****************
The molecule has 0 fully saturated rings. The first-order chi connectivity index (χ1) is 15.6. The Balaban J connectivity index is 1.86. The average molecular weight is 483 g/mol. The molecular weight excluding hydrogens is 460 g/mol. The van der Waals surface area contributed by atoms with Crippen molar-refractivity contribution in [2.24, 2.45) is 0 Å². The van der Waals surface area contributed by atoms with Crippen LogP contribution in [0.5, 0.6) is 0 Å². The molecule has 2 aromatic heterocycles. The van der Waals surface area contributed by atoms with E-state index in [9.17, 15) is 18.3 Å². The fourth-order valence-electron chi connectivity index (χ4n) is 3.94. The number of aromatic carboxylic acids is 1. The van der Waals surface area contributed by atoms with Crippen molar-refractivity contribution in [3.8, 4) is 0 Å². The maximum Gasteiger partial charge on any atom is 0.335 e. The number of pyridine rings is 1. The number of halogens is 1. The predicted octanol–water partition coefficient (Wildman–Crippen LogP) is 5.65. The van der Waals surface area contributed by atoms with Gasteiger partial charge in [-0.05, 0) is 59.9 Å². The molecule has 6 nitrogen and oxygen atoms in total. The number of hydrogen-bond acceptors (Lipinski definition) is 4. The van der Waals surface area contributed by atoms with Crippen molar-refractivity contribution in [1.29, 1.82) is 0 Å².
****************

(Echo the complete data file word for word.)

The molecule has 0 fully saturated rings. The first-order chi connectivity index (χ1) is 15.6. The Balaban J connectivity index is 1.86. The average molecular weight is 483 g/mol. The molecular weight excluding hydrogens is 460 g/mol. The van der Waals surface area contributed by atoms with Crippen molar-refractivity contribution in [2.24, 2.45) is 0 Å². The van der Waals surface area contributed by atoms with Crippen LogP contribution in [0.5, 0.6) is 0 Å². The molecule has 2 aromatic heterocycles. The van der Waals surface area contributed by atoms with E-state index in [9.17, 15) is 18.3 Å². The fourth-order valence-electron chi connectivity index (χ4n) is 3.94. The number of aromatic carboxylic acids is 1. The van der Waals surface area contributed by atoms with Crippen molar-refractivity contribution in [3.8, 4) is 0 Å². The maximum Gasteiger partial charge on any atom is 0.335 e. The number of pyridine rings is 1. The number of halogens is 1. The predicted octanol–water partition coefficient (Wildman–Crippen LogP) is 5.65. The van der Waals surface area contributed by atoms with Gasteiger partial charge in [-0.05, 0) is 59.9 Å². The molecule has 6 nitrogen and oxygen atoms in total. The number of hydrogen-bond acceptors (Lipinski definition) is 4. The van der Waals surface area contributed by atoms with Crippen molar-refractivity contribution in [1.29, 1.82) is 0 Å².